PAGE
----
What Is ESG Investing?
Environmental, social, and corporate governance (ESG) investing focuses on companies that support environmental protection, social justice, and ethical management practices. Like all investors, ESG investors value returns. However, they avoid prioritizing profits above supporting companies that fit into their ethical frameworks.
Ethical investing is a growing force in capital markets, and ESG funds posted increased inflows of nearly $650 billion, or 10% of worldwide fund assets, in late 2021, according to Reuters. In the United States at the start of 2022, $8.4 trillion, or 13% of total assets under professional management, were sustainable investment assets.
Despite a switch in 2022 to net outflows for funds marketed as “sustainable”—the first time in more than a decade, amid turbulent markets—ESG investing remains a growing force in capital markets. Below are three of the most important trends in this area.
- Environmental, social, and governance (ESG) investing seeks to support companies and projects that provide a social benefit, not just profit.
- Climate change is a major concern for environmentalists, but it also offers potential profit for renewable energy investors.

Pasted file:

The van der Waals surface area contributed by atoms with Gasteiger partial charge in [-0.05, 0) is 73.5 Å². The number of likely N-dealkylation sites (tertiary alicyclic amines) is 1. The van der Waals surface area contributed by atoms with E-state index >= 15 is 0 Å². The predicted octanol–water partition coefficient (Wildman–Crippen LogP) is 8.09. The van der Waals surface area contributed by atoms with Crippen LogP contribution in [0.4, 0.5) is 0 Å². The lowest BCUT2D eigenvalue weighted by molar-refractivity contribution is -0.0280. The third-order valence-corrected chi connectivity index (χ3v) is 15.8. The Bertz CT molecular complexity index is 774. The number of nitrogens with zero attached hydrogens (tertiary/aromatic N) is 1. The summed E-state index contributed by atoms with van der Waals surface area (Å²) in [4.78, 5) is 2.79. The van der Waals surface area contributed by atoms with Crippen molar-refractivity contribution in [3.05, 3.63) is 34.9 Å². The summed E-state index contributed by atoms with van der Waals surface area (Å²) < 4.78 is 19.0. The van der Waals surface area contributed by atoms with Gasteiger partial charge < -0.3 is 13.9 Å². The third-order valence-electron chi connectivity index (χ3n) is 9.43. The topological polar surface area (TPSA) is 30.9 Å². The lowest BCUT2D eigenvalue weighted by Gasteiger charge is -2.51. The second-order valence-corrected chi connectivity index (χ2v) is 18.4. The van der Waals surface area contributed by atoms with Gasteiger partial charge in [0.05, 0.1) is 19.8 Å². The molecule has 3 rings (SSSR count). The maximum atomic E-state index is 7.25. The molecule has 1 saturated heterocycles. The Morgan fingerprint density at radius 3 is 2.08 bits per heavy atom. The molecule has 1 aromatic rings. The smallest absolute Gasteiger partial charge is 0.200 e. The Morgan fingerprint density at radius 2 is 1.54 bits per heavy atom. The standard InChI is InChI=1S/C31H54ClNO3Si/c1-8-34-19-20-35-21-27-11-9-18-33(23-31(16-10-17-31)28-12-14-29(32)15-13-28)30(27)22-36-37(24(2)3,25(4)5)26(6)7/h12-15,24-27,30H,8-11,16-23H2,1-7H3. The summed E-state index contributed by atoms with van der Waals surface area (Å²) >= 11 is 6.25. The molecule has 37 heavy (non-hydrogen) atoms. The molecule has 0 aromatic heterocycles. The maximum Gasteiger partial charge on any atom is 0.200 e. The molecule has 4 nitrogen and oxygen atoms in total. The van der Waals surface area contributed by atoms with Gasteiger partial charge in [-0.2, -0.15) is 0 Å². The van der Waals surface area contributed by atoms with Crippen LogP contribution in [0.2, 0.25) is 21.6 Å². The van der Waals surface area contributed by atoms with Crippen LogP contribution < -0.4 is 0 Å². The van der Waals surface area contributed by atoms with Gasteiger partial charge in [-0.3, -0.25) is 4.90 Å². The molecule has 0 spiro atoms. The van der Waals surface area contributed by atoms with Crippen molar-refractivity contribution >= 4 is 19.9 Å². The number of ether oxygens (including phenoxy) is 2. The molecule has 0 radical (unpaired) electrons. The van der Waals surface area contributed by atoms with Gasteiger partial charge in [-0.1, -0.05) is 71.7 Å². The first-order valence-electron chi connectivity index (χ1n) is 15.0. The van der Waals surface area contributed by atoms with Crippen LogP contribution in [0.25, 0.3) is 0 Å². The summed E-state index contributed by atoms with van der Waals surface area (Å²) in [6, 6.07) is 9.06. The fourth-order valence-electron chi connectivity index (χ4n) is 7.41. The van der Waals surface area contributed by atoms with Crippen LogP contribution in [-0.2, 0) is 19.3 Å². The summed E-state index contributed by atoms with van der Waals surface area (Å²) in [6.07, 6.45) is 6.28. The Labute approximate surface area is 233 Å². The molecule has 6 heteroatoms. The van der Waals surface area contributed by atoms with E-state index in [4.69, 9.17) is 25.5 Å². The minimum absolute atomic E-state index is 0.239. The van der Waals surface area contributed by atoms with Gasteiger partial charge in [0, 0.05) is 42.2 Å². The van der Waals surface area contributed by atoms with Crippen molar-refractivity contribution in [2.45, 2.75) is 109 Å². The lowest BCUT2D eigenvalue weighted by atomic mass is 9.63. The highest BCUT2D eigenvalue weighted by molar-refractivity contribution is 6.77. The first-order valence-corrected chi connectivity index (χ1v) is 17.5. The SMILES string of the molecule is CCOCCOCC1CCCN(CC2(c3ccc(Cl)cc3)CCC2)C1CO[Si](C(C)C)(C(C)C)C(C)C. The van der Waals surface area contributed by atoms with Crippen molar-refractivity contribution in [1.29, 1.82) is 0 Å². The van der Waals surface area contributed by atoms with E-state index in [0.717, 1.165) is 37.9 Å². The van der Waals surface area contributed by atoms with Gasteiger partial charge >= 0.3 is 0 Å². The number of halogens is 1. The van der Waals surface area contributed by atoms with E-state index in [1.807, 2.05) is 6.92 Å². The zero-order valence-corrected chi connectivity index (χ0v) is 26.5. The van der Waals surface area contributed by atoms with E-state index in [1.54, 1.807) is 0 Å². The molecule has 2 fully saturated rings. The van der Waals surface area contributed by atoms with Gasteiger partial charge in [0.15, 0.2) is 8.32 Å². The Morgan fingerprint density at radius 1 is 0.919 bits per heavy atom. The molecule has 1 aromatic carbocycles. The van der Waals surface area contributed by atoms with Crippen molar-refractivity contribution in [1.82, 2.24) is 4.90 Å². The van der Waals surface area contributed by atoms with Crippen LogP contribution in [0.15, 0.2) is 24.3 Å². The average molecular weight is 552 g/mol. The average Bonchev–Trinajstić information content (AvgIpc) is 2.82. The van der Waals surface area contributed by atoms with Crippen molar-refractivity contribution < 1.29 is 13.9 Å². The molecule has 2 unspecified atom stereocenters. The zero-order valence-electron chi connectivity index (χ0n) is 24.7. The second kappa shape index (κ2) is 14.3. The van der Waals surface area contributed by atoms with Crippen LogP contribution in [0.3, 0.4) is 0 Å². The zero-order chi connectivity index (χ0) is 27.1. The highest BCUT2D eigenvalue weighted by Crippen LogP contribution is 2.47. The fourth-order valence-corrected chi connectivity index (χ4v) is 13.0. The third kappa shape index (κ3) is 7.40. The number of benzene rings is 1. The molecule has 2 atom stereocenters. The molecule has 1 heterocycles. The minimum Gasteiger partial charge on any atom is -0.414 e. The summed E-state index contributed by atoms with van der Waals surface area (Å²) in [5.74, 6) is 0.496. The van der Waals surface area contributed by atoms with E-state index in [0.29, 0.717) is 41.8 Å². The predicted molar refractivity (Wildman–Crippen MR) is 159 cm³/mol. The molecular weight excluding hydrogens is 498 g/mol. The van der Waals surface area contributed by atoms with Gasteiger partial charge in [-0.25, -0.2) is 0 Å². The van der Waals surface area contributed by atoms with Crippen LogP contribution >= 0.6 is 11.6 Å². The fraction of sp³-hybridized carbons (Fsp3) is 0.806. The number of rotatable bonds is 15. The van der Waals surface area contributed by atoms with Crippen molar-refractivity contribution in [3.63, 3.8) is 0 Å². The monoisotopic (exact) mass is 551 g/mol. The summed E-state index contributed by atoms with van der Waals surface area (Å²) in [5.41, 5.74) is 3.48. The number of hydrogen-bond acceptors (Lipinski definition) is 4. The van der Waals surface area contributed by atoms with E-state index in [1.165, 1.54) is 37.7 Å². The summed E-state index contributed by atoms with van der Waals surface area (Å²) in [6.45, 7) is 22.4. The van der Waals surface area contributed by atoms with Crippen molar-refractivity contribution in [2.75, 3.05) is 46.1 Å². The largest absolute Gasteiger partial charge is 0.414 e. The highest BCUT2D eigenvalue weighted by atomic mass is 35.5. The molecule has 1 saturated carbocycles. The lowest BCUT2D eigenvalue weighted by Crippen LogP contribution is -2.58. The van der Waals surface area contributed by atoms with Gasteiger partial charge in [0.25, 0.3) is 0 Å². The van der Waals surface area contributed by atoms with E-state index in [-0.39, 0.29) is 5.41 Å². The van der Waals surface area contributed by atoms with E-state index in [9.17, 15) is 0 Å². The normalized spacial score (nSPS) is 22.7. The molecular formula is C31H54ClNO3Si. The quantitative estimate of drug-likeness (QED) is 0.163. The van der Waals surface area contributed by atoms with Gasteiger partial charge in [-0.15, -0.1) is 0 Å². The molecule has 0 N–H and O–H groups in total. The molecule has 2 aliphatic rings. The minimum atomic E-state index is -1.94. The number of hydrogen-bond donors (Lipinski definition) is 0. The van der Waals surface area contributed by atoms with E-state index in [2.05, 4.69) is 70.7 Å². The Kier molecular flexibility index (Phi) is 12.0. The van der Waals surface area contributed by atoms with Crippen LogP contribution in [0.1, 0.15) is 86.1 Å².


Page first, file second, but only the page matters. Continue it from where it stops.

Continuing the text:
- Executive compensation is another major concern for investors who use an ESG lens, and many funds seek companies with equitable pay and hiring practices.
- In the U.S., a recent rule change should allow more investors access to ESG investing through their employee retirement plans.
Understanding ESG Investing
Different ESG investors follow an array of trends in ethical investing. For example, some ESG investors are environmentally focused and prefer to put their money into alternative energy and green companies. Others champion social justice and seek out companies that promote diversity, economic equality, and other human rights issues.
Then there are ESG investors who focus on companies’ management practices, looking for businesses that employ approaches such as restricting management pay to reasonable levels and providing work-life balance to employees.
With the coming transfer of wealth to the millennial generation, many of these new potential investors will be looking to put their money to work. This is a generation of people who are very socially conscious and often advocate for ESG causes. Many of these emerging investors will want to invest in things that they believe in and support, and learning about ESG investing can make it easier to understand what these investors are looking for.